Esophagitis is the inflammation of the esophagus caused by the backflow of the stomach acid into the food pipe. This most often happens if your dog has GERD (gastroesophageal reflux disorder).
Signs that your dog might have esophagitis or GERD include:
- Throwing up undigested food
- Excessive burping
- Smelly breath
- Licking aimlessly to try and swallow the irritating stomach acids
If your vet suspects that your dog has GERD, they’ll most likely ask you to change your dog’s diet.
Esophageal cancer is, thankfully, rare in dogs. Still, if your dog has this condition, there may be a malignant tumor in the windpipe obstructing it, causing your dog to regurgitate his undigested food.
If you have ruled out the other possible esophageal conditions mentioned above yet your dog is still regurgitating food, it may be best to visit a veterinarian and get a thorough checkup. It can help you detect the condition earlier and have higher chances of treating it.
Your Dog Is Vomiting
Vomiting can cause your dog to throw up undigested food. When dogs vomit, bile moves from the stomach or small intestine and into the esophagus. The dog’s abdomen contracts simultaneously, causing the stomach contents (and anything that’s been recently consumed and undigested) to be vomited out.
However, vomiting rarely causes dogs to throw up undigested food because it’s usually accompanied by nausea, causing your dog to be reluctant to eat.
Your Dog Has Rabies
Rabies is a fatal disease for dogs, making rabies vaccinations crucial for your canine companions. If your dog hasn’t had a rabies vaccination and contracts the disease, one of the symptoms could be throwing up undigested food.
Sadly, there’s no cure once your dog has rabies, so you should always ensure that his rabies vaccination is up to date.
Your Dog Has Throat Cancer
Throat cancer in dogs can present with one or more tumors in the throat. As the tumor grows, it can put pressure on the esophagus and make swallowing and eating painful and difficult for your dog. One of the symptoms of canine throat cancer is regurgitating undigested food.
Your Dog Has Been Poisoned
Dogs are naturally curious animals and love exploring new objects. Unfortunately, they can sometimes ingest things they shouldn’t, which can sometimes be poisonous.
Vomiting is a common sign of poisoning in dogs, but throwing up undigested food could also indicate it. If you think your dog’s been poisoned, you should immediately take him to the vet.
What’s the Outlook for Dogs Throwing Up Undigested Food?
Now that you know about the possible causes of dogs throwing up undigested food, what’s the outlook if this is happening to your dog?
The outlook for dogs throwing up undigested food is usually optimistic as long as you seek veterinary care as soon as possible. If your dog was regurgitating food due to eating too fast or being overly excited, the outlook is bright once you stop such behaviors.
The outlook is optimistic because most conditions can be easily treated if they’re detected early enough.
What Should I Do if My Dog Throws Up Undigested Food?
It’s never easy watching your dog vomit or regurgitate but is there anything you can do to help them?
If your dog throws up undigested food, you should monitor them closely, observe the regurgitated food, and try and pinpoint the cause. This information may help your vet provide an accurate diagnosis and a suitable course of treatment.
As disgusting as it may sound, take a close look at the regurgitated food and note if it contains a lot of saliva, mucus, foreign objects, or blood. It’s important to relay this information to your vet, and if you think you’ll forget, take a photo of it before cleaning it up.
As always, give your dog plenty of love and attention as they might not be feeling well.
Is Regurgitating More Serious Than Vomiting?
When your dog regurgitates, it can seem unnatural and worrying, while vomiting seems more common and benign. So, which one is more serious – regurgitating or vomiting?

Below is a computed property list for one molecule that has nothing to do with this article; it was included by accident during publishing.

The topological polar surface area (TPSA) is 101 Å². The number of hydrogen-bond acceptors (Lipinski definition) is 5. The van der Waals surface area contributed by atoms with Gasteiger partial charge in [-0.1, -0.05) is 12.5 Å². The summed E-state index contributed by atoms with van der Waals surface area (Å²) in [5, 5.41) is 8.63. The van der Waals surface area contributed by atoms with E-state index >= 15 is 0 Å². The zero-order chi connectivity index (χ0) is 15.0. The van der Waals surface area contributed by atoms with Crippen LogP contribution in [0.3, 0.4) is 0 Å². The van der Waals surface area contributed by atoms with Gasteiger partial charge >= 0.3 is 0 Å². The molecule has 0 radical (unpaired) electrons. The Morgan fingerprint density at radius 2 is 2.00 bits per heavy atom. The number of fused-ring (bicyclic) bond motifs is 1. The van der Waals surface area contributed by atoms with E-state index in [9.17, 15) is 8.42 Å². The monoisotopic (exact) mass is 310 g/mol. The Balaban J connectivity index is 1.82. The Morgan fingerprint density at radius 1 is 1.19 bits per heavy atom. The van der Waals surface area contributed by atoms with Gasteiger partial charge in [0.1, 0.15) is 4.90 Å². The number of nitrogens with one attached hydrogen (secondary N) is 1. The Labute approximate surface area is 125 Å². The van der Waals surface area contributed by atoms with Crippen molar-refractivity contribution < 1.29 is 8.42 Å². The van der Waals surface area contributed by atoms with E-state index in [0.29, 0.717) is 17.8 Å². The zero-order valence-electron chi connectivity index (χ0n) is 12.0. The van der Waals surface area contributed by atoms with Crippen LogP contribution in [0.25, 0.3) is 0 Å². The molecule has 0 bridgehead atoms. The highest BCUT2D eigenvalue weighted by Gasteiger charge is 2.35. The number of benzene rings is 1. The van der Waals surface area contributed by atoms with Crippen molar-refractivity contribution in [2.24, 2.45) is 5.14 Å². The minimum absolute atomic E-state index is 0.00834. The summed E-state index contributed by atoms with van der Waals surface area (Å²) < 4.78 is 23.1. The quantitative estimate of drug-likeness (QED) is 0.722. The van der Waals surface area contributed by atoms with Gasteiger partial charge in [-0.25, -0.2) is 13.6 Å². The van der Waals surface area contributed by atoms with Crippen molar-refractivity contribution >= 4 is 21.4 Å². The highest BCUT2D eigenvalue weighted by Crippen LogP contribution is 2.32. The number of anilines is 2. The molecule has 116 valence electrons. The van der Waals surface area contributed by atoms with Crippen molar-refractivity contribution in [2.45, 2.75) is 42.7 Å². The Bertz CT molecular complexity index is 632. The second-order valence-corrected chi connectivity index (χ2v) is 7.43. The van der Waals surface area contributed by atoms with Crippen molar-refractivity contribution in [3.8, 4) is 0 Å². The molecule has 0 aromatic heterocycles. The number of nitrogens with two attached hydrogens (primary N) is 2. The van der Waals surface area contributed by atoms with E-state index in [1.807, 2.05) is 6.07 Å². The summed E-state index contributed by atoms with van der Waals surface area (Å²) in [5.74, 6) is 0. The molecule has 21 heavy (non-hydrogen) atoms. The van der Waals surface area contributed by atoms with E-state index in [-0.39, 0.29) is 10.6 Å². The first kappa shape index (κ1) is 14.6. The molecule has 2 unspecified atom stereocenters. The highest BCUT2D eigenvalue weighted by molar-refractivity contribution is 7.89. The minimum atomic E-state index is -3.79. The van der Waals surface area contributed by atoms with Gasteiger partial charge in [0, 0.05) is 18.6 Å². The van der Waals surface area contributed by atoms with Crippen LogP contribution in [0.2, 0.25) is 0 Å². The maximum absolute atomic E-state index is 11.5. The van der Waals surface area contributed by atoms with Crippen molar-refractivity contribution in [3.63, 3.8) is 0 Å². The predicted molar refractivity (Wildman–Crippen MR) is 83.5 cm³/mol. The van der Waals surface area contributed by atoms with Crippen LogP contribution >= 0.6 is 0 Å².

Regurgitating and vomiting among dogs can be equally serious depending on the cause. Both can have severe and benign causes, and it’s essential to monitor your dog closely and take them to the vet if the vomiting or regurgitation doesn’t stop.
Dogs can vomit for various reasons, and these include the following:
- Bacterial or viral Illness. Like humans, dogs can contract bacterial or viral illnesses that make them feel nauseous. Gastrointestinal infections commonly cause nausea in dogs.
- Overeating or eating too quickly. Your dog can regurgitate if they have overeaten or eaten too quickly, which is valid for vomiting, too.
- Motion sickness. Motion sickness is common in young dogs and puppies, and many dogs grow out of it. However, if your adult dog still gets motion sickness, you might consider anti-nausea medication for long car trips.
- Medication or supplements. Medication and supplements, such as antibiotics, probiotics, and painkillers, can make your dog feel queasy and vomit.
- Dietary changes. If you’ve recently changed your dog’s food, his stomach may not be used to it, causing them to vomit. When introducing new food to your dog, do so gradually to prevent vomiting and diarrhea.
- Poisoning. If your dog has consumed a poisonous substance or plant, they may start vomiting and foaming at the mouth. In this case, you should take them to the vet immediately.
- Eating a non-edible item. Dogs shouldn’t eat chocolate, garlic, foxgloves, sweet peas, oleander, or mushrooms. Although these substances probably won’t kill your dog, their body might reject the item by vomiting it out.
- Colon cancer or obstruction. If your dog has a malignant tumor in the colon, they can lose weight, vomit, and have ongoing diarrhea. A colon obstruction can also exhibit the same symptoms.
If your dog is vomiting, it could be serious when it’s accompanied by any of the following symptoms:
- Weight loss
- Blood in the vomit or feces
There are many reasons a dog might throw up undigested food, and your vet is always the best person to provide a final diagnosis. However, here are the main reasons:
- Simultaneous vomiting or foreign object expulsion
- Overeating or eating too quickly
- Overexcitement or stress
- An esophageal condition
- Throat cancer
Addressing these reasons may keep your dog from regurgitating. Don’t hesitate to seek a vet’s help for a more accurate diagnosis and a more efficient treatment.